Category Archives: Blog

Transplanting from Soil to Deep Water Culture

Do you have plants that you want to save from frost? Transplanting from soil to deep water culture can help save your beloved herbs or greens. We will offer a few quick ideas on how to safely move your plants from the ground to a deep water container.

In order for any transplant to work, you need to understand your plants and the soil around it. In order to transplant from soil to deep water, you will need to be able to easily remove the dirt from the roots. If the soil is heavy clay or compacted, survival may decrease. Certain plants also do better with transplanting than others.

You’ll have a better chance at keeping the roots happy, if the soil is loose. While it is always advisable to gently scoop up the plant with a small tool, some plants with shallow roots or really loose soil may just come up with a light tug.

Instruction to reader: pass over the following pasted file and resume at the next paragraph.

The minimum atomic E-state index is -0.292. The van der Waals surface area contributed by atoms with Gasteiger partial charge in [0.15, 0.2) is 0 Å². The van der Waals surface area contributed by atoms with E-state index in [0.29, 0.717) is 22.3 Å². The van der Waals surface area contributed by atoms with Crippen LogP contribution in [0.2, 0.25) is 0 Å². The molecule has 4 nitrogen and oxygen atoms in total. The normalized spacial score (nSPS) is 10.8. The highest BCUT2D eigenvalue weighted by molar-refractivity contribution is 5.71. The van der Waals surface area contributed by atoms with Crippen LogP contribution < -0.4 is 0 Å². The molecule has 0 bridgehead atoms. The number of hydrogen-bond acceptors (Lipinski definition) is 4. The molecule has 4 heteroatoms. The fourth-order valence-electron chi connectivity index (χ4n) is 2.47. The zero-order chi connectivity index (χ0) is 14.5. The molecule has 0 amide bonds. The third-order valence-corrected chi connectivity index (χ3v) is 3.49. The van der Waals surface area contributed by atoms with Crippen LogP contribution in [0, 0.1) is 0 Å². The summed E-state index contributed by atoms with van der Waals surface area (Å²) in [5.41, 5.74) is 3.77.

When the plant is free from the garden bed, gently remove as much soil as you can with your hands. Be careful not to disturb the roots too much.  Then, you can simply rinse away any excess soil by lightly sprayer or running the plant under water. In some cases, there may be small deposits left on the roots. Just keep running the water until it runs clear. A tiny rock or piece of bark shouldn’t throw things off too much.

Once your roots are free from dirt, you can place the plant directly in water. You may support the plant in any way that helps. Some plants like mint can sit in water without any clay pellets, as long as the top is supported by the rim of a hole or pot. Heavier roots may enjoy being buried in light clay pellets. If roots are in clay pellets and not directly touching the waterline, you will need to hand water until the roots reach the water. Watch the plants for a few days and see how they do.

As a final tip, pinching just a tiny bit off the top of your plant can encourage root growth. Use your own judgement, but don’t go too harsh. If you remove too much, you may kill the plant.